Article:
A Sinn Féin TD has dramatically quit the party as its organisational crisis once again erupted onto the front pages.
Violet-Anne Wynne, who represents Clare in the Dublin parliament, terminated her membership of Sinn Féin this week, alleging bullying and “psychological warfare” by party functionaries.
In a shocking statement, she said that she had been deliberately marginalised and that her recent pregnancy had been used “as a stick to beat her with”.
Ms Wynne, who was elected in February 2020, said she had been called an “effin eejit” after informing a prominent female party member of her recent pregnancy.
Despite being publicly congratulated on the birth of her baby girl by Fine Gael leader Leo Varadkar, she felt snubbed after hearing nothing from her own party leader, Mary Lou McDonald. That was a final straw, she said.
“I was a proud Sinn Féin TD and took my membership with the party very seriously, I believed that they were the party for united Irelanders and were the future for this island. I now have experience that I can no longer ignore that states otherwise,” she said.
“I learned very fast that the party do not take kindly to autonomy and those who do not follow their plans.”
Her comments echo long-standing complaints about a controlling and dysfunctional approach by the party to its own membership. Evidence of adolescent behaviour by Sinn Féin management and a cynical and unlawful approach to its own activists has been damaging.
Cork East TD Sandra McLellan said she was constantly undermined by figures within the party before she was forced to quit the party in 2015. Sinn Féin Senator Trevor Ó Clochartaigh blasted the party from the plinth of Leinster House for being “ruthless” and “unscrupulous” before he resigned as Senator in 2017. And a large number of Sinn Féin councillors, around 15, resigned ahead of a disastrous local election result for the party in 2019.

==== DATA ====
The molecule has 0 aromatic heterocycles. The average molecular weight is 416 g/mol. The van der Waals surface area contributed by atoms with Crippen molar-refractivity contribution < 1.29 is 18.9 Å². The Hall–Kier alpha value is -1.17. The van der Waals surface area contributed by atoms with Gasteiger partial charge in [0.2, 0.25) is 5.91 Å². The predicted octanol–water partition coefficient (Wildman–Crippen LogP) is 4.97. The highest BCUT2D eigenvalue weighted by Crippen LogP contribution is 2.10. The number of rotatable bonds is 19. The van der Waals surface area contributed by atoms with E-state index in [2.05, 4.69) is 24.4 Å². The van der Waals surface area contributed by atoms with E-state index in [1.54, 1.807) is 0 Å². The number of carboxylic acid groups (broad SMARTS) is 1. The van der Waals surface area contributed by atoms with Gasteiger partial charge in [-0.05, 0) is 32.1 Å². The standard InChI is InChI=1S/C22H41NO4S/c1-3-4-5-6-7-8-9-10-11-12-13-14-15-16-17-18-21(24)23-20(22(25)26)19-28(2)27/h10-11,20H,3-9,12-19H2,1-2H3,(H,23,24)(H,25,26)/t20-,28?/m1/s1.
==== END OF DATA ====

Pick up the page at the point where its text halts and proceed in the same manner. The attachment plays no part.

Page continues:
Leaving Sinn Féin is “not a decision that I have taken lightly”, Ms Wynne said this week. She said party “gatekeepers” had failed to ensure she received the constituency support she needed following her unexpected election in Clare two years ago.
Saying she intends continuing as an Independent TD in the constituency, said she had “navigated great difficulties” in her journey “from dole to Dáil” over the past two years and with “what many may call baggage”.
But she said she had been isolated by HQ, and steps had been taken to ensure that she would face even greater difficulties locally.
“I believe that the administrative side to the party and the organisers wanted me to stand down and have been actively seeking this through gaslighting measures and what can only be described as psychological warfare.
“I have tried to force the comradery and on many occasions, I informed them of the impact of their actions on my personal wellbeing and my work but it was to no avail.”
Ms Wynne adds she cannot fault the Sinn Féin TDs in Leinster House but that they “seem to be an entirely separate entity with no power to influence”.
“My unplanned pregnancy was also a further stick to beat me with and I am truly concerned for women who may want to come forward for Sinn Féin in the future, in Clare.”
Sinn Féin now faces a battle to regain its seat in a constituency where Wynne topped the poll in 2020. The party has previously shown itself capable of recovering from internal disputes by disbanding party structures and rebuilding them from scratch.
The timing of Wynne’s departure will also prove helpful, with a general election not due to be held for another three years.